Find myself caught between getting excited about what is possible in the future and that gnawing worry about the present state of things. I am endlessly distracted by tracking developments in both of those areas. I am working on how we can support as many disruptive and entrepreneurial ideas as possible. The theory being that radical change rarely comes from those enjoying success in the current system so we need to look to the fringes and scale alternatives as quickly as possible.
The story so far…
I worked for WaterAid in Nepal before going to University and this experience combined with three mind-bending lectures from a great man called Dr Ulrich Leoning in 1996 had made me absolutely determined to work on sustainability. His 10 Principles of Ecology including ‘Nature bats last’ have stayed with me since. In 1997 I saw the Forum for the Future Masters programme. I applied. I failed. I did not even get invited to interview. After that I was absolutely determined I would end up working at Forum.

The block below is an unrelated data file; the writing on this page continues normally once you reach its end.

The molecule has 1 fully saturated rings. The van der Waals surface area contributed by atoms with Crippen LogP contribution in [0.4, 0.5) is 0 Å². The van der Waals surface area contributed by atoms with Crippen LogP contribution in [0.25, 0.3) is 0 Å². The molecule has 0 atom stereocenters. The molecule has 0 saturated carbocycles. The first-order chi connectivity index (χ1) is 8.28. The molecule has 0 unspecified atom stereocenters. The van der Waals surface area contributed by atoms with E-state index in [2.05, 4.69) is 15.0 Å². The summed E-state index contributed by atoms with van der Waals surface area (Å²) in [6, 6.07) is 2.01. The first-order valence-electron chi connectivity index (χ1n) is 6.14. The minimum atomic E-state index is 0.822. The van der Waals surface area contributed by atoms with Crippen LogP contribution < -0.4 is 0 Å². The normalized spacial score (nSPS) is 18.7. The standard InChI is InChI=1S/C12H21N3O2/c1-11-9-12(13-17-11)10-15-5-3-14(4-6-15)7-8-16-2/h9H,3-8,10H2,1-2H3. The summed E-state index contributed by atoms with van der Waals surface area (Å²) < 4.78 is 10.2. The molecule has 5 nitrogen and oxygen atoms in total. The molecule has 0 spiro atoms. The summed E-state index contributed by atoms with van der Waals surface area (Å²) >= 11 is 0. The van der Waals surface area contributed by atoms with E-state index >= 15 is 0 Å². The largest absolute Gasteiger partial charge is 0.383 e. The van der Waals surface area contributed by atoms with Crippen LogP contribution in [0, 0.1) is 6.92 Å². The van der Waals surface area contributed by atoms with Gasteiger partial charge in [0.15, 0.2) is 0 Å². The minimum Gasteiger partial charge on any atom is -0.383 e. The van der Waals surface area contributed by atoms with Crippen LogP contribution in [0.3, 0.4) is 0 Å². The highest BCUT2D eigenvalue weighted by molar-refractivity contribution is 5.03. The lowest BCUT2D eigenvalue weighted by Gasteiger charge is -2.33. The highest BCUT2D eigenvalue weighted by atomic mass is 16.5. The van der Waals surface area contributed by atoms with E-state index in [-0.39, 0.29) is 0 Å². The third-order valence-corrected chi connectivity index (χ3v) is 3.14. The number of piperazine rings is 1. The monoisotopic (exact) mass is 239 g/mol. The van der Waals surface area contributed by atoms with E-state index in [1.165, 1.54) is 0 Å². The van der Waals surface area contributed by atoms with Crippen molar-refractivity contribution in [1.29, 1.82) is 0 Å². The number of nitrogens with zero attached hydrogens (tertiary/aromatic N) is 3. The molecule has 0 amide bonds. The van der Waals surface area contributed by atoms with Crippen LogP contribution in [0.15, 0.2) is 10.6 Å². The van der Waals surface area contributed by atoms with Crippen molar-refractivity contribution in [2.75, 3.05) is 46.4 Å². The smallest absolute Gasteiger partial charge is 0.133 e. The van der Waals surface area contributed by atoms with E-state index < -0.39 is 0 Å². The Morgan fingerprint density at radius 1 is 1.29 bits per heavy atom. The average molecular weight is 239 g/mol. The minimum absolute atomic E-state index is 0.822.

I would love to say that it was an easy journey but my jobs on the way included hosing chicken muck off pallets, putting together office chairs and a stint doing sales for an IT Consultancy. The sales job was the worst – easily.
I was rescued by The UK Centre for Economic and Environmental Development who looked kindly on the combination of my degree (Zoology & Ecology) and IT experience and hired me to work on the sustainability impacts of technology. After spending way to much time in household recycling centres looking at old TVs I dreamt up a sculpture made of the waste one person throws away in a year. The WEEEman (www.weeeman.org) can now be seen at the Eden Project.
My dream project? Getting as many new sustainable business models and entrepreneurial ideas off the ground as quickly possible.
What floats my boat outside work? Really really good coffee, rock climbing, cycling and swimming in fresh water (preferably in that order).